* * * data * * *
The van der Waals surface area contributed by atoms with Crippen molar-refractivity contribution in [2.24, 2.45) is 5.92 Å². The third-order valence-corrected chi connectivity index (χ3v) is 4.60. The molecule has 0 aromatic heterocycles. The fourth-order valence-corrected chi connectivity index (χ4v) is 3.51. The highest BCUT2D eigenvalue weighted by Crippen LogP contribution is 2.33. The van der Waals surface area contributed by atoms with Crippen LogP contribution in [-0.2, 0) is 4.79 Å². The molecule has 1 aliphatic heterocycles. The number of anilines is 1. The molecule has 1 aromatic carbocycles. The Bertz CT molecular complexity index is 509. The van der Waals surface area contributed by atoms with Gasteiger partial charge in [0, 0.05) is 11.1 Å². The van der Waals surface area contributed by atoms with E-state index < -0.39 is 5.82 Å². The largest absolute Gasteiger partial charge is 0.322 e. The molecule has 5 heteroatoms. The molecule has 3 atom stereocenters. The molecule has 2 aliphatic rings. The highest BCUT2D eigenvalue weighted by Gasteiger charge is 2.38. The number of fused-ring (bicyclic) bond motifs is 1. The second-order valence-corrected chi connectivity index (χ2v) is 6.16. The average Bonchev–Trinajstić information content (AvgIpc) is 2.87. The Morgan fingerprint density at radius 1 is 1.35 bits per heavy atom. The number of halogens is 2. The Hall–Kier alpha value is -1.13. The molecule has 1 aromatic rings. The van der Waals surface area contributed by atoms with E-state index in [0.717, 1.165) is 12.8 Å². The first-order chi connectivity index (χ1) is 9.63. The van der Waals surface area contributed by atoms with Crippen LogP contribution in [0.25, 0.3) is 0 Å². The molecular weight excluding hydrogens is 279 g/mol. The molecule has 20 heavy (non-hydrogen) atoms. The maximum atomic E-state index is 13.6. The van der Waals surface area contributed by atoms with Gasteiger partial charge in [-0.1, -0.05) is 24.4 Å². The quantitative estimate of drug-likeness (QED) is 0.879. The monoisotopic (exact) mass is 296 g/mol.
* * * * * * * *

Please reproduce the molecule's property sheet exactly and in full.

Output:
The van der Waals surface area contributed by atoms with Crippen molar-refractivity contribution in [2.24, 2.45) is 5.92 Å². The third-order valence-corrected chi connectivity index (χ3v) is 4.60. The molecule has 0 aromatic heterocycles. The fourth-order valence-corrected chi connectivity index (χ4v) is 3.51. The highest BCUT2D eigenvalue weighted by Crippen LogP contribution is 2.33. The van der Waals surface area contributed by atoms with Crippen LogP contribution in [-0.2, 0) is 4.79 Å². The molecule has 1 aliphatic heterocycles. The number of anilines is 1. The molecule has 1 aromatic carbocycles. The Bertz CT molecular complexity index is 509. The van der Waals surface area contributed by atoms with Gasteiger partial charge in [0, 0.05) is 11.1 Å². The van der Waals surface area contributed by atoms with E-state index < -0.39 is 5.82 Å². The largest absolute Gasteiger partial charge is 0.322 e. The molecule has 5 heteroatoms. The molecule has 3 atom stereocenters. The molecule has 2 aliphatic rings. The highest BCUT2D eigenvalue weighted by Gasteiger charge is 2.38. The number of fused-ring (bicyclic) bond motifs is 1. The second-order valence-corrected chi connectivity index (χ2v) is 6.16. The average Bonchev–Trinajstić information content (AvgIpc) is 2.87. The Morgan fingerprint density at radius 1 is 1.35 bits per heavy atom. The number of halogens is 2. The Hall–Kier alpha value is -1.13. The molecule has 1 aromatic rings. The van der Waals surface area contributed by atoms with E-state index in [0.717, 1.165) is 12.8 Å². The first-order chi connectivity index (χ1) is 9.63. The van der Waals surface area contributed by atoms with Crippen LogP contribution in [0.25, 0.3) is 0 Å². The molecular weight excluding hydrogens is 279 g/mol. The molecule has 20 heavy (non-hydrogen) atoms. The maximum atomic E-state index is 13.6. The van der Waals surface area contributed by atoms with Gasteiger partial charge in [-0.1, -0.05) is 24.4 Å². The quantitative estimate of drug-likeness (QED) is 0.879. The monoisotopic (exact) mass is 296 g/mol.